And when Macs sell 80 Million in a quarter will you then make a claim that Apple's approach is the correct one?  And more importantly, will you claim that until that happens, the Mac approach is the incorrect one?

 

C'mon.  Don't get hoisted by your own petard.  Choose a better weapon.  Market share is accounted for by many different factors, but "correct" is a dangerous factor to cite.  Glass houses and all that.

post #108 of 210
Quote:
Originally Posted by freediverx View Post

 

 

and we'll actually see who was right/wrong, AGAIN.

 

Are you saying that Microsoft is "right" and that Google is "right" with Windows and Android, respectively? And that Apple is "wrong" with OSX and iOS for phones, both?

 

Are you sure that market share and "right" are tightly correlated? 

post #109 of 210

PC stands for "personal computer." Which is kind of a silly name since no one I know has mainframe lurking in their basement. I think PCs should really be called by their form-factors: desktop computer, laptop computer, tablet computer, hand-held computer. "Personal computer" made sense when I was a kid because up until that point, computers were not a personal belonging, they were massive time-shared machines that lived in businesses, labs and universities. The term "personal computer" is now just as dated and in accurate as "micro computer."

post #110 of 210
Quote:
Originally Posted by digitalclips View Post

Has Ballmer commented on whether a tablet is a PC or not? If not I can see that coming once they sell a few ... that will be the moment Apple can give in and agree ... then post the Apple sales data for 'PCs' (Macs + iPads).

 

Yes.  Almost two years ago, Ballmer proclaimed that tablets are just PCs with a different form factor.  And he's been saying the same thing ever since.

 

Thompson

post #111 of 210
Quote:
Originally Posted by Alfiejr View Post

 

 the rest of the world, the vast majority, want "just works" instead.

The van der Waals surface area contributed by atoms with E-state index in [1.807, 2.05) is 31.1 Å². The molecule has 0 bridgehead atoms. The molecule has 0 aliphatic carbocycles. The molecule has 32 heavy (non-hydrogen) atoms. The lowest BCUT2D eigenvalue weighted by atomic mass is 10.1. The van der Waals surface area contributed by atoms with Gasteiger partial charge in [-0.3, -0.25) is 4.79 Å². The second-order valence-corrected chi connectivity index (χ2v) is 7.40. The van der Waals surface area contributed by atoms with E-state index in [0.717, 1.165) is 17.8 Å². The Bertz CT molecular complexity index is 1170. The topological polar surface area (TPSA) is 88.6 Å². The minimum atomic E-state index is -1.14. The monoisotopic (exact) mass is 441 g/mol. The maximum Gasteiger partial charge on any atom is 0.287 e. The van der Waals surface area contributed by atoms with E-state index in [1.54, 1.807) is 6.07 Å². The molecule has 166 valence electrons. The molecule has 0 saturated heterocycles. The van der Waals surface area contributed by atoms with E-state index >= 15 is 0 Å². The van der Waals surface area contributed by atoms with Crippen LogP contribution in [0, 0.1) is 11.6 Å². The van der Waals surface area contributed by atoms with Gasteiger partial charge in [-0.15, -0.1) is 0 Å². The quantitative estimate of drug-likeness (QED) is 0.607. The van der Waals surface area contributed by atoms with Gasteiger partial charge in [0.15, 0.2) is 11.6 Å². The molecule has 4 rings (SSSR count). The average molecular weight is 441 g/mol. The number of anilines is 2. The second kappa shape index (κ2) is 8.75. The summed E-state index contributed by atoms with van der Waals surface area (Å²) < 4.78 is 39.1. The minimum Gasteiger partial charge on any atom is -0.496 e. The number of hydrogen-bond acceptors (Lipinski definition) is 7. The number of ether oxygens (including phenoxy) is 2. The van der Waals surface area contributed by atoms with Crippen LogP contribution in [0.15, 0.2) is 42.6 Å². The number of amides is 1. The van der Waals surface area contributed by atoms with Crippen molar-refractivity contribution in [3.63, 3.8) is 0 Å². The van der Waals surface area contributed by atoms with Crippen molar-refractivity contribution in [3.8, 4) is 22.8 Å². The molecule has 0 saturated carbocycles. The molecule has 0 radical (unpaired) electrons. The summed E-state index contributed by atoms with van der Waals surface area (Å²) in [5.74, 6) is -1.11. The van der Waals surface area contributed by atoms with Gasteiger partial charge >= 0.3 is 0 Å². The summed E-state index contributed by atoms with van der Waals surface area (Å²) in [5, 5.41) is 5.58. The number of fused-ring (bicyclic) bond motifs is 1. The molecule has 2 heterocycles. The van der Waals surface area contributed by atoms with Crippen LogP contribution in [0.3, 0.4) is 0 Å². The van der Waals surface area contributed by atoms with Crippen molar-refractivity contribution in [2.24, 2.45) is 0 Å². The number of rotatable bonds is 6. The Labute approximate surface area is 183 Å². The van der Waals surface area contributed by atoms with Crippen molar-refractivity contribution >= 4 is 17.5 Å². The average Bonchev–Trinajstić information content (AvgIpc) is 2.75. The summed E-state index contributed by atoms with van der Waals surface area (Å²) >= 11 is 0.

How do you explain that Macs are outsold by Windows machines at a ratio of about 9:1, if your premise is true?

post #112 of 210
Quote:
Originally Posted by ash471 View Post

 

BTW, isn't the Big Bang Theory the funniest TV show ever produced?

 

 

 

 

 

That depends on its market share.

 

 

/s

post #113 of 210
Quote:
Originally Posted by nicolbolas View Post

Thats not the point.... the point is that the PC is not going away, instead PC's are being supplemented by tablets.

MS is right... its simple, tell me what "PC" stands for.... now tell me what a tablet is... or are tablets not personal?

 

All you are doing here is arguing semantics.  But the divide between Microsoft's and Apple's positions are about much more than semantics.  Apple's position is that the operating systems required for the different form factors (of PCs with larger monitors versus handhelds with smaller ones) need to be different in order to optimize the user experience.  Microsoft is disagreeing with that and trying to converge the various form factors with one user interface. You can win your semantic argument all day long, but I think Microsoft is wrong on the actual issue at play here.  

 

On a side note, I think that Microsoft is creating a Frankenstein out of two already ugly parts (Windows, and Metro).  When I first saw Metro on current Windows Phones, I found it to be classless, ugly, and nonintuitive.  But I figured that's just my own personal opinion.  Since that time, the consumers have voted with their wallets, and I think the result of the vote is that Metro is unappealing to the masses (your opinion may differ, that's cool).  The poor sales of Nokia's Lumia line is not all Nokia's fault.  As a general rule, nobody wants Metro.  Now Microsoft is integrating that mess into its other products?  Mistake.